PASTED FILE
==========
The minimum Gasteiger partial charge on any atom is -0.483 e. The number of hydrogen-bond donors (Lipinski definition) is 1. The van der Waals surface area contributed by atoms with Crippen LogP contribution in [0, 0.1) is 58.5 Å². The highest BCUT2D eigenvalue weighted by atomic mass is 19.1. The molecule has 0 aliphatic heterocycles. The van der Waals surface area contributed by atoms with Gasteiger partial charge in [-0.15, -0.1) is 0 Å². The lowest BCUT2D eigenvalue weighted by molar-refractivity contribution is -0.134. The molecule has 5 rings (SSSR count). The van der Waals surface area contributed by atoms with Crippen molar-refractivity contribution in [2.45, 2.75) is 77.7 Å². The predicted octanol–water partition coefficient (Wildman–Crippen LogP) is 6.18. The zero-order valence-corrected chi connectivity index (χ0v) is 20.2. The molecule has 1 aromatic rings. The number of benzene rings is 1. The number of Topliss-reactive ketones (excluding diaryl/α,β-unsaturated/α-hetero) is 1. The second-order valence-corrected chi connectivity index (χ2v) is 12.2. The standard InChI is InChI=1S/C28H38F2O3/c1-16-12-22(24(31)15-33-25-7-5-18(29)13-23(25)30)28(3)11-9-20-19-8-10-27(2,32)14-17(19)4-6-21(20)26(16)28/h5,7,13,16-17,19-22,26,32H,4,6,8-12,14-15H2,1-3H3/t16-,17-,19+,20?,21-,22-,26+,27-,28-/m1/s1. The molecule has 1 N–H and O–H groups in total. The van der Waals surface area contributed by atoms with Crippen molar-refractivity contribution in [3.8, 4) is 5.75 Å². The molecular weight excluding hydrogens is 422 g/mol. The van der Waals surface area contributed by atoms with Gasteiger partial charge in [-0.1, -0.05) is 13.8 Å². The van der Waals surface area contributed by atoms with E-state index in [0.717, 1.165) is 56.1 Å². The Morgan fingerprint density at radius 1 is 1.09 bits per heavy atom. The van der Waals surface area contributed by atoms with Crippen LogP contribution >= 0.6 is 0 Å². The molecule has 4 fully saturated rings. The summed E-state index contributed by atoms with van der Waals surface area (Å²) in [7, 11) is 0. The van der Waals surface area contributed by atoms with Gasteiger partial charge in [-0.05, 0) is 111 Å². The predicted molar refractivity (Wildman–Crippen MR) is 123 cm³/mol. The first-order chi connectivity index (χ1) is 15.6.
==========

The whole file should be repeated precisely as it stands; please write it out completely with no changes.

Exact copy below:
The minimum Gasteiger partial charge on any atom is -0.483 e. The number of hydrogen-bond donors (Lipinski definition) is 1. The van der Waals surface area contributed by atoms with Crippen LogP contribution in [0, 0.1) is 58.5 Å². The highest BCUT2D eigenvalue weighted by atomic mass is 19.1. The molecule has 0 aliphatic heterocycles. The van der Waals surface area contributed by atoms with Gasteiger partial charge in [-0.15, -0.1) is 0 Å². The lowest BCUT2D eigenvalue weighted by molar-refractivity contribution is -0.134. The molecule has 5 rings (SSSR count). The van der Waals surface area contributed by atoms with Crippen molar-refractivity contribution in [2.45, 2.75) is 77.7 Å². The predicted octanol–water partition coefficient (Wildman–Crippen LogP) is 6.18. The zero-order valence-corrected chi connectivity index (χ0v) is 20.2. The molecule has 1 aromatic rings. The number of benzene rings is 1. The number of Topliss-reactive ketones (excluding diaryl/α,β-unsaturated/α-hetero) is 1. The second-order valence-corrected chi connectivity index (χ2v) is 12.2. The standard InChI is InChI=1S/C28H38F2O3/c1-16-12-22(24(31)15-33-25-7-5-18(29)13-23(25)30)28(3)11-9-20-19-8-10-27(2,32)14-17(19)4-6-21(20)26(16)28/h5,7,13,16-17,19-22,26,32H,4,6,8-12,14-15H2,1-3H3/t16-,17-,19+,20?,21-,22-,26+,27-,28-/m1/s1. The molecule has 1 N–H and O–H groups in total. The van der Waals surface area contributed by atoms with Crippen molar-refractivity contribution in [3.8, 4) is 5.75 Å². The molecular weight excluding hydrogens is 422 g/mol. The van der Waals surface area contributed by atoms with Gasteiger partial charge in [-0.1, -0.05) is 13.8 Å². The van der Waals surface area contributed by atoms with E-state index in [0.717, 1.165) is 56.1 Å². The Morgan fingerprint density at radius 1 is 1.09 bits per heavy atom. The van der Waals surface area contributed by atoms with Crippen LogP contribution >= 0.6 is 0 Å². The molecule has 4 fully saturated rings. The summed E-state index contributed by atoms with van der Waals surface area (Å²) in [7, 11) is 0. The van der Waals surface area contributed by atoms with Gasteiger partial charge in [-0.05, 0) is 111 Å². The predicted molar refractivity (Wildman–Crippen MR) is 123 cm³/mol. The first-order chi connectivity index (χ1) is 15.6.